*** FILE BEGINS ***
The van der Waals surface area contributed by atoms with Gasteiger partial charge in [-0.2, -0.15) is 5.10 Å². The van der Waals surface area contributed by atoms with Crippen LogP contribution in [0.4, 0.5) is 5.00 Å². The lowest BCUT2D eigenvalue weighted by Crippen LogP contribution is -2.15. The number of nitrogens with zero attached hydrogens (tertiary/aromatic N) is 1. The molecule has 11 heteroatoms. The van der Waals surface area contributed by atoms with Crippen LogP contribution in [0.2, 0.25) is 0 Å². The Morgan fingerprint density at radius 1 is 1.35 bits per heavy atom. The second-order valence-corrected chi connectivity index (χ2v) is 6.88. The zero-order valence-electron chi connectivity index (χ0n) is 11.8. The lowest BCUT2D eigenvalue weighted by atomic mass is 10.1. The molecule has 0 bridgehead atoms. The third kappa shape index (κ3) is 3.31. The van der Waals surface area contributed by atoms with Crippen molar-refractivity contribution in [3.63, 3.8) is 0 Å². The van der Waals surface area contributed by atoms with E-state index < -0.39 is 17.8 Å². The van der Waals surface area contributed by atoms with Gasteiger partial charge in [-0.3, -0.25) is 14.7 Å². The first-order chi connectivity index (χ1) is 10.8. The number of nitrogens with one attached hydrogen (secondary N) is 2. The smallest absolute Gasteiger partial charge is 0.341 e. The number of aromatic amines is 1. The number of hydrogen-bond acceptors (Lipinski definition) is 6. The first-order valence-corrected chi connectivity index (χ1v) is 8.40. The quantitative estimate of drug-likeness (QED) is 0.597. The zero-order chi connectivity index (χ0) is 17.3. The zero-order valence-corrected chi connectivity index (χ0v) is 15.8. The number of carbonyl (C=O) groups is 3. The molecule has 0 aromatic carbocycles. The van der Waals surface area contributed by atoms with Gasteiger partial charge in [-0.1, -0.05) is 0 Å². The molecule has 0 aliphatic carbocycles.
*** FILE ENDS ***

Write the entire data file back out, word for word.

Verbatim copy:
The van der Waals surface area contributed by atoms with Gasteiger partial charge in [-0.2, -0.15) is 5.10 Å². The van der Waals surface area contributed by atoms with Crippen LogP contribution in [0.4, 0.5) is 5.00 Å². The lowest BCUT2D eigenvalue weighted by Crippen LogP contribution is -2.15. The number of nitrogens with zero attached hydrogens (tertiary/aromatic N) is 1. The molecule has 11 heteroatoms. The van der Waals surface area contributed by atoms with Crippen LogP contribution in [0.2, 0.25) is 0 Å². The Morgan fingerprint density at radius 1 is 1.35 bits per heavy atom. The second-order valence-corrected chi connectivity index (χ2v) is 6.88. The zero-order valence-electron chi connectivity index (χ0n) is 11.8. The lowest BCUT2D eigenvalue weighted by atomic mass is 10.1. The molecule has 0 bridgehead atoms. The third kappa shape index (κ3) is 3.31. The van der Waals surface area contributed by atoms with Crippen molar-refractivity contribution in [3.63, 3.8) is 0 Å². The van der Waals surface area contributed by atoms with E-state index < -0.39 is 17.8 Å². The van der Waals surface area contributed by atoms with Gasteiger partial charge in [-0.3, -0.25) is 14.7 Å². The first-order chi connectivity index (χ1) is 10.8. The number of nitrogens with one attached hydrogen (secondary N) is 2. The smallest absolute Gasteiger partial charge is 0.341 e. The number of aromatic amines is 1. The number of hydrogen-bond acceptors (Lipinski definition) is 6. The first-order valence-corrected chi connectivity index (χ1v) is 8.40. The quantitative estimate of drug-likeness (QED) is 0.597. The zero-order chi connectivity index (χ0) is 17.3. The zero-order valence-corrected chi connectivity index (χ0v) is 15.8. The number of carbonyl (C=O) groups is 3. The molecule has 0 aromatic carbocycles. The van der Waals surface area contributed by atoms with Gasteiger partial charge in [-0.1, -0.05) is 0 Å². The molecule has 0 aliphatic carbocycles.